> The problem was the pump unscrewed from the pipe. > I put it in a bucket and it still shoots water. > I am on my way to the store to get the fittings to put it back. I may > go ahead and replace the pipe too. ...
While you're at it het a snubber to keep that from happening again...of course, it makes it a little tougher to pull owing to the friction to break it loose after it's sat there for years... :)
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On May 13, 11:11 am, snipped-for-privacy@aol.com wrote:

r.com>

Thanks, good to know it worked out ok. But you don't owe me anything. You've given a lot of good advice to lots of people here over the years. I think it was you who told me about the "relay in a box" a few years ago.
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On Mon, 13 May 2013 11:11:03 -0400, snipped-for-privacy@aol.com wrote:

Cool! I figured it would not be too bad to pull. I never heard of the pump unscrewing from the pipe, but anything is possible.
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On Mon, 13 May 2013 16:54:05 -0500, snipped-for-privacy@workshop.com wrote:

That certainly seemed to be what happened. I had 3 guys here watching me today and they all looked at the pump and the pipe. The threads were OK and the pump certainly came loose.
I thought about just screwing it back on and shoving it back down the hole
In the end I decided a 12 year old pump was not worth putting back down the hole and one of the guys had an account at a landscape supply so I got a new Myers for $230. I went back with all new stuff. I did drill and tap a SS screw in the pump to pipe threads. It ain't unscrewing again ;-)
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On Mon, 13 May 2013 20:56:28 -0400, snipped-for-privacy@aol.com wrote:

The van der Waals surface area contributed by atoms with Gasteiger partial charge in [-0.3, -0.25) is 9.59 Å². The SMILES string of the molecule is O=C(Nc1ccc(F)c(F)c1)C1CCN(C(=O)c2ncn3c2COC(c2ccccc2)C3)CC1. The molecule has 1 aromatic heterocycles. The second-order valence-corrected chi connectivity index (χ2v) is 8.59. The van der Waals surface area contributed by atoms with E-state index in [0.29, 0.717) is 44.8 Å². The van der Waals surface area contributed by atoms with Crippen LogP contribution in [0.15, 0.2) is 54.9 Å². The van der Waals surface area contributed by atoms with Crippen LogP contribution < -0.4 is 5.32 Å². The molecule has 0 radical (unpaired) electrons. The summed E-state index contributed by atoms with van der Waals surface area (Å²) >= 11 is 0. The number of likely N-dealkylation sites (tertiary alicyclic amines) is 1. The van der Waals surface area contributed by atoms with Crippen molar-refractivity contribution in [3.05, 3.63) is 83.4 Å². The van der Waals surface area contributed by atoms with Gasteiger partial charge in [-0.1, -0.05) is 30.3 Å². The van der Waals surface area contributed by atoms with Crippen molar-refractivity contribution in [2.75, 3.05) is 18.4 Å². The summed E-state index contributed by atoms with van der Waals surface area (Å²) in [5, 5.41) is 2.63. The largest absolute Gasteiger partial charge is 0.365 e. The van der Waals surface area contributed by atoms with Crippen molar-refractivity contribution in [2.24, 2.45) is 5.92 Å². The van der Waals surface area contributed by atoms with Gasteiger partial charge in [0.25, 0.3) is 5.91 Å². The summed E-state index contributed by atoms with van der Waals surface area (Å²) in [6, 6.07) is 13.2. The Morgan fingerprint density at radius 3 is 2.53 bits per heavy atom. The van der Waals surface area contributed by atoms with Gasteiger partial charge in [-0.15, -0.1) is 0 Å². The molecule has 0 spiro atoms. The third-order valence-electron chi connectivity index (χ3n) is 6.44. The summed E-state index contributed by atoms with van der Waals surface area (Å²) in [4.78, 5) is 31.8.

I suppose it just vibrated loose. The SS screw is a good idea. I'd keep that old pump in case you ever breakdown on a weekend. When my pump died, it was over 30 years old.
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On May 13, 2:54 pm, snipped-for-privacy@workshop.com wrote:

from vibration? for us, it's 630 feet down.
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snipped-for-privacy@workshop.com wrote:

It is doable if one has a way to get (usually) 20-24' of pipe vertically into the air so that it can be unfastened from the next section.
--

dadiOH
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On Monday, May 13, 2013 12:27:27 AM UTC-4, snipped-for-privacy@workshop.com wrote:

Because the majority of shit people are asking about lately falls under the category of, "If you have to ask, you're not capable of dealing with it."
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On May 13, 4:17 am, snipped-for-privacy@aol.com wrote:

It all depends on what it is suspended on and the sort of pipework. Usually special equipment is needed. If you were handy, you could rig something up. If not leave it to experts. There is potential for a real good f**k up.
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Wrong yet again.

Yes, if you or your advice is involved.